FORT BENTON – Medicine is something that not many people think about – but it was in the last two years that Tanner Waldner thought about the accident that paralyzed him. He spent weeks in hospitals in Great Falls and Seattle and was forced to hear a message that no one wanted to hear.
“Well, I remember when I brought the car home and got into the house. And I went to the chair, I knew something was going to happen because my legs gave up. They told me when I woke up that my legs didn’t feel well, ”Tanner recalled.
Several doctors told the Waldner family he would never walk again – but the family did not accept the energy response and continued to look for solutions.
They met with Jerry Cook, who helped develop the equipment with NASA, and now, some of them that equipment used in Fort Benton. Cook is originally from Fort Benton and helped to get to the hospital, where they hope to help other people in such situations.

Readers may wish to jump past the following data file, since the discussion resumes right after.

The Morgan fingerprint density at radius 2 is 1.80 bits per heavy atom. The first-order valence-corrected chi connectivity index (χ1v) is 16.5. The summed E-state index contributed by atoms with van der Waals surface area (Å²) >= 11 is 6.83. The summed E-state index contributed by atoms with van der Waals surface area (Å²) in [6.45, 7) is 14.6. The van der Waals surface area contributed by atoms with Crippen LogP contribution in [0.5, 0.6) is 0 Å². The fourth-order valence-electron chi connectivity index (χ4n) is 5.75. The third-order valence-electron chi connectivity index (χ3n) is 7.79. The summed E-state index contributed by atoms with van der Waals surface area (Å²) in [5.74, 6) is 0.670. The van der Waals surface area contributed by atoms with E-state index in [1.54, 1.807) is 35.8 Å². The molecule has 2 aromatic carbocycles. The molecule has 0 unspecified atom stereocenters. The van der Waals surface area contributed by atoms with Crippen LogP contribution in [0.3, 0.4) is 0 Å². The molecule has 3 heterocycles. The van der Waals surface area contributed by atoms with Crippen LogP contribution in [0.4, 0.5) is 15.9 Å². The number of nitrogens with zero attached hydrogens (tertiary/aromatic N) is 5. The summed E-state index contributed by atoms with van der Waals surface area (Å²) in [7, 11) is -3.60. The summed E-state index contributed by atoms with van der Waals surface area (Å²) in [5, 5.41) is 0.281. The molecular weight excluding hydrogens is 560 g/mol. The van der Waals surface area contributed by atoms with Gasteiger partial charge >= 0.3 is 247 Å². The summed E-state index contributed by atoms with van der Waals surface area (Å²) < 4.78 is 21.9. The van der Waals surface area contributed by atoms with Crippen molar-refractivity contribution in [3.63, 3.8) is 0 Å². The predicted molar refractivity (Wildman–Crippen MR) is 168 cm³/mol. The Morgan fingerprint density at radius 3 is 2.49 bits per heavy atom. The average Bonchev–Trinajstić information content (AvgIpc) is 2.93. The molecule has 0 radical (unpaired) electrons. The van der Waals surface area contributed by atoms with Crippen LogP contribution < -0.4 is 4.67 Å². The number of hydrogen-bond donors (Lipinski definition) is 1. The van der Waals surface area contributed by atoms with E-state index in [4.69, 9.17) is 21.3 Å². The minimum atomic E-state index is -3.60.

The 11-year-old Tanner has shown nothing but self-sacrifice and hard work since learning “moonshine” technology to regain his strength at home and through physical therapy.
The doctors and his family are all amazed at what he has been able to do since the start of therapy.
“We have been doing this for more than 35 years. We are now in Sandpoint, Idaho, and they came to us, and Tanner has come a long way, “Cook said.” When he first rode it, he took five steps. It was amazing. “
Gage Grossman is Tanner’s physical therapist at Missouri River Medical Center in Fort Benton and was amazed at what Tanner was able to do.
“Tanner has a great relationship. She’s always smiling and always happy,” Grossman said. “Actually, something under his rib cage shouldn’t work, but he sits on his own. She can crawl, learn to walk. She comes from a distance when no one is waiting for her. I think that’s pretty amazing. ”
Tanner has a long way to go, but he puts one foot in front of the other.
“I told my mother that I would never sit down. I never sit down when I walk again, ”Tanner said.